Anvi Ton | Senior Associate of Financial Empowerment
On one glorious autumn day, I had the chance to meet with a visiting professor from Cornell University with a Ph.D. from Harvard in Sociology. One topic led to another and we eventually landed on the subject of her current research—microfinance. I didn’t record our conversation, but I think the following “reenactment” captures the gist of it:
Me: Thank you for joining me today. I didn’t have a chance to attend your talk, but do you think you could explain a little more about your research on micro finance?
Professor P: Of course! A lot of research has already been done on the financial impact of microfinance, so I wanted to study the phenomenon from a different angle—I wanted to study the cultural effects that microcredit groups have had in rural parts of India. I found that, aside from financial empowerment, women in India felt empowered to play a greater role in their own communities. They formed their own close-knit civic groups and some even started to take action against the injustices they saw.
Me: What types of injustices did they take action against? Can you tell me more about what they did?
Professor P: One example that comes to mind has to do with a young lady being beaten by her husband. Another woman saw this and quickly rallied the community women to help. They then all marched up to the couple’s house and put an end to the domestic violence––it was group solidarity at its finest. This is especially incredible considering how many of the women (with a bit of embarrassment) even admitted that they had not even known their own neighbors very well prior to their involvement with the microcredit group. Now look at them!
Me: Wow. That’s great that these women are all working together and supporting each other! Considering that patriarchy is still heavily-embedded in Indian culture, how do the men feel about the microcredit groups?
Professor P: A lot of them were hesitant at first—they did not want their wives to leave the house for extended periods of time. In fact, a lot of the women had to sneak out of the house at first in order to attend the microcredit meetings. However, as time passed and more women became involved, I think the men slowly came to accept the existence of the groups . . . and the fact that they couldn’t really stop all the women from partaking in them. Although it should be noted that a lot of the men also saw the value in having their wives learn about money management––the microcredit groups provided a way for their wives to take part in the household’s finances, as well as a way for the women to potentially bring in extra income.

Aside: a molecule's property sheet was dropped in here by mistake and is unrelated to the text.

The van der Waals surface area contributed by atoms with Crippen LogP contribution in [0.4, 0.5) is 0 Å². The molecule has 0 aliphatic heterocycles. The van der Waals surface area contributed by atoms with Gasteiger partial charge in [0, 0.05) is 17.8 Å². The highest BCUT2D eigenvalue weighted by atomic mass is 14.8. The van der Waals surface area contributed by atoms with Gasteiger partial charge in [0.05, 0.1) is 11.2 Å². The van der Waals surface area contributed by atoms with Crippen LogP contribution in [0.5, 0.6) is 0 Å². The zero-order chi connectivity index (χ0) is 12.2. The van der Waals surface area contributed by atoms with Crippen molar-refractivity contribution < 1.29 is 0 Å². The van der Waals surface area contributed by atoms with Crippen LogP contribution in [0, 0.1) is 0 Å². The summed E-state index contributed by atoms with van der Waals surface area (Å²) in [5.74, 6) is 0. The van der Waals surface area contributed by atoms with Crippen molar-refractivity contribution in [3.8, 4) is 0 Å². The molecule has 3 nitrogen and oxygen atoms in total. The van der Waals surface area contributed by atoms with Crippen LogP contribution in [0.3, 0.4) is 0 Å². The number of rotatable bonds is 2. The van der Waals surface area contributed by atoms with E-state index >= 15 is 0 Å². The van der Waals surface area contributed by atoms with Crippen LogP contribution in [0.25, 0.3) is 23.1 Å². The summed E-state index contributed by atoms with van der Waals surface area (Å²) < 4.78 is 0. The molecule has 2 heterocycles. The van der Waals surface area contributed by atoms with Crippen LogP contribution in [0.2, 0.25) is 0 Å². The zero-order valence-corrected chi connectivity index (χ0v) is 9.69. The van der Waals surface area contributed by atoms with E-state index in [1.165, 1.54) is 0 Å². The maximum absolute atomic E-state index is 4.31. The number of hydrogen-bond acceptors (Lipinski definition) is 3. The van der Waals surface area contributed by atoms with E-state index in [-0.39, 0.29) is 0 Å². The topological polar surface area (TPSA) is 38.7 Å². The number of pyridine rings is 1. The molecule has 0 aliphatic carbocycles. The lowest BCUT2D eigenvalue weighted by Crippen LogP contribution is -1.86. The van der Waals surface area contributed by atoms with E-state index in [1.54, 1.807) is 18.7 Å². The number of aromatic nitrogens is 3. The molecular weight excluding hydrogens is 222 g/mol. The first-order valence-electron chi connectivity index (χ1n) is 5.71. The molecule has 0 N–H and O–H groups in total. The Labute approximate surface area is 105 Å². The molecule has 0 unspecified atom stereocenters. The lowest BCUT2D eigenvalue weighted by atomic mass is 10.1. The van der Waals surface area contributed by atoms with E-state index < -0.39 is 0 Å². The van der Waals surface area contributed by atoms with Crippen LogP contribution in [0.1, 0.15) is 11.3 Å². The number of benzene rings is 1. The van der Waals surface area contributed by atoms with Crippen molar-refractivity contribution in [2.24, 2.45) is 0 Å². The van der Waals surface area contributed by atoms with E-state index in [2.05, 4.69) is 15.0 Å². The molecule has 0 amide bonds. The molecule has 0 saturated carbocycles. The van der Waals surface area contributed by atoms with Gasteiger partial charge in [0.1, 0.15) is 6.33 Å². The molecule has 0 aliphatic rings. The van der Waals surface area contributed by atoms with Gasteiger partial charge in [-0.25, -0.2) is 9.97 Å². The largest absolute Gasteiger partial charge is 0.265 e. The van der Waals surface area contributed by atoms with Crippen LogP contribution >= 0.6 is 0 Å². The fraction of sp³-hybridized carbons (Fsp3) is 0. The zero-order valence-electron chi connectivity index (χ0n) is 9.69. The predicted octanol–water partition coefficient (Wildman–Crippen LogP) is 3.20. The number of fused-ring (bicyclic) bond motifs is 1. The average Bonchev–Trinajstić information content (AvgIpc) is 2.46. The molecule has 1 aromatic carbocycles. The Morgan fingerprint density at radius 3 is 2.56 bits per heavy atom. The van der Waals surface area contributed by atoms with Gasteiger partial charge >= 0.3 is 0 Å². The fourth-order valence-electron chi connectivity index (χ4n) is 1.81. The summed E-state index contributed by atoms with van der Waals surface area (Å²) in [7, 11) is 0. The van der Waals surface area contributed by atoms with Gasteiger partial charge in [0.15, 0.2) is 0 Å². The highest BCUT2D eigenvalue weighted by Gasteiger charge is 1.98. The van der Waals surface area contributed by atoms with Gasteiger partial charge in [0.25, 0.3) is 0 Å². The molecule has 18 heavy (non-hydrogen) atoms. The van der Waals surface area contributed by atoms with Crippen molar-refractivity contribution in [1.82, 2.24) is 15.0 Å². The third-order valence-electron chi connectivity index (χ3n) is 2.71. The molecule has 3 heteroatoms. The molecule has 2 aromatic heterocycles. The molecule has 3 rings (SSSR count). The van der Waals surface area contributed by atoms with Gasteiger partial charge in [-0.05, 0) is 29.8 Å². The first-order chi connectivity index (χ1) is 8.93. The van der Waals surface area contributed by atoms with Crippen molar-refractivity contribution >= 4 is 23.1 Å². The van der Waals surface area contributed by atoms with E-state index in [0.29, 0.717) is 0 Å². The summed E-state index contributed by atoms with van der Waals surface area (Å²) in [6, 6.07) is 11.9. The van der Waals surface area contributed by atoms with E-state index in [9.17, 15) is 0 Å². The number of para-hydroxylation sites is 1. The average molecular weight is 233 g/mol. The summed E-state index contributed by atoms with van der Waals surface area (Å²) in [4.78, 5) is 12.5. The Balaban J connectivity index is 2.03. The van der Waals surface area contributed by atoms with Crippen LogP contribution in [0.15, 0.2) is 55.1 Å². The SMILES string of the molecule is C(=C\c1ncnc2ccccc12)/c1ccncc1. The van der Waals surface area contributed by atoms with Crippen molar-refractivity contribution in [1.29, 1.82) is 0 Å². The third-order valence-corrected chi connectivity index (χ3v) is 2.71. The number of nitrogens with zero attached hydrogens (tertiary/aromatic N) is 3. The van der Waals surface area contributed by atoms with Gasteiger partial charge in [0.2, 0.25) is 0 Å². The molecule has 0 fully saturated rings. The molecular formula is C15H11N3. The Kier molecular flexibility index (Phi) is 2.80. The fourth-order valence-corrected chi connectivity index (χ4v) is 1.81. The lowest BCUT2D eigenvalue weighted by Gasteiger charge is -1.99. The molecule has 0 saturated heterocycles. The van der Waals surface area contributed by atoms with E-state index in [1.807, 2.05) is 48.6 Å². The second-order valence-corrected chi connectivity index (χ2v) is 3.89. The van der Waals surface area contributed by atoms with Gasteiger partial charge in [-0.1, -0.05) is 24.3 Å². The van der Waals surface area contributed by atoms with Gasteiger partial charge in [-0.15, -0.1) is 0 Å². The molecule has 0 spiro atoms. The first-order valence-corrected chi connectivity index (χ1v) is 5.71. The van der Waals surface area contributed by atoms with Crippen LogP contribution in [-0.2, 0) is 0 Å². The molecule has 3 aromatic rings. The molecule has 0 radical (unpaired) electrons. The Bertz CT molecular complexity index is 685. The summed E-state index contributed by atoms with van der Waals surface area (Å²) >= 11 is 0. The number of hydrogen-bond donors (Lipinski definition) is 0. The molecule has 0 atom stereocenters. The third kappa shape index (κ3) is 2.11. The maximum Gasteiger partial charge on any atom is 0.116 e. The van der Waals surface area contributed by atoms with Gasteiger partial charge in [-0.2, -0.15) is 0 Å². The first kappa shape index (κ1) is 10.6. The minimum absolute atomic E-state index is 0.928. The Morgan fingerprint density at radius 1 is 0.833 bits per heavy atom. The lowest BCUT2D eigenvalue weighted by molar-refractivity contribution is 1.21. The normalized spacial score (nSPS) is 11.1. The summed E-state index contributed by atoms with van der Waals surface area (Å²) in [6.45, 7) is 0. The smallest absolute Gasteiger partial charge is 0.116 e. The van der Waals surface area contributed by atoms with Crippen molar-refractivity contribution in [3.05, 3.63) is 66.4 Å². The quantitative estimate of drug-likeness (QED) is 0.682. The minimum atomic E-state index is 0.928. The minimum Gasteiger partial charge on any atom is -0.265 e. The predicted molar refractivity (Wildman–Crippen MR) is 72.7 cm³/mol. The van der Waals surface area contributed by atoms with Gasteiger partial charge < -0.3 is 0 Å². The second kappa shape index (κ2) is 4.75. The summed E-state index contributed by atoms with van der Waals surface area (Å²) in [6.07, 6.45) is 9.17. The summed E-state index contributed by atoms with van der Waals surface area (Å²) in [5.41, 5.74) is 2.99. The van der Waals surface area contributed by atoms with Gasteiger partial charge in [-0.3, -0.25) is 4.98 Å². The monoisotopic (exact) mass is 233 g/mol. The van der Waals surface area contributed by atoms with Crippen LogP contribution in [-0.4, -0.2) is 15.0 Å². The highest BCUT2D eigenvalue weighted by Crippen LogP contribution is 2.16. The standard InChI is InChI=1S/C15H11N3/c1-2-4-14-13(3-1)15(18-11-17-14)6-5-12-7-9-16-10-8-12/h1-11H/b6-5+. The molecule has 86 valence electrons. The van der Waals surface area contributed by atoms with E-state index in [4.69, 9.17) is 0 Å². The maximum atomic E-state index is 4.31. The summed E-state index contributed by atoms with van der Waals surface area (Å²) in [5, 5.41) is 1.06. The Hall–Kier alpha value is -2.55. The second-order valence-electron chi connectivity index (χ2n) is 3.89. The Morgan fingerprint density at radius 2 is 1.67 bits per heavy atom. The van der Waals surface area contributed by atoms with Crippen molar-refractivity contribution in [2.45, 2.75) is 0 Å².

Me: What would you say was one of the most inspiring things you learned about while you were there?
Professor P: The greatest thing I saw was the way that the institution of microcredit empowered the women to unite and take action in areas of their lives they never would have thought to before. I was especially excited to hear about how this “women’s empowerment movement” might be affecting the way their kids think. For instance, there was one woman who talked about how her son used to be so furious – so angry – that she wasn’t home to feed him because she was off participating in one of the microcredit meetings. Even though she had always prepared food for him before she left, he used to refuse to eat it until she came home and fed him. Now whenever he sees that she’s home instead of at a group meeting, he says: “Mom, what are you still doing at home? You’re going to be late to the meeting! You need to leave now!” This is a stark difference to how he reacted before—it is truly a testament to how the later generation’s view on the role of women might be changing. I’m excited to do follow-up research about this in the future.
Me: Do you have any advice for our JIFFI team moving forward?
Professor P: I would definitely consider trying to create a more cohesive network between your JIFFI clients—it might be beneficial for them to be able to talk and connect to each other, especially if they find themselves in similar situations. That being said, this might be a little more feasible to do with the clients in your Financial Empowerment classes—they would actually be able to see each other on a consistent basis and would (presumably) all have a desire to learn from/communicate with each other. Needless to say, I don’t think you guys should underestimate the power of community.
Unfortunately, I only had about an hour to talk to her, and our conversation ended rather abruptly as we realized we had gone overtime. Even so, Professor P. offered a wealth of information about microfinance, as well as lot of great ideas on how to improve the JIFFI network—ideas that I’m excited to share with the rest of the team!
Now if only I hadn’t needed to run off to my Accounting class, I could have learned a lot more from her…Darn that Accounting class!
Oh well, until next time…
Anvi is a sophomore studying finance and sociology. Her interests outside of JIFFI include geocaching and sleeping.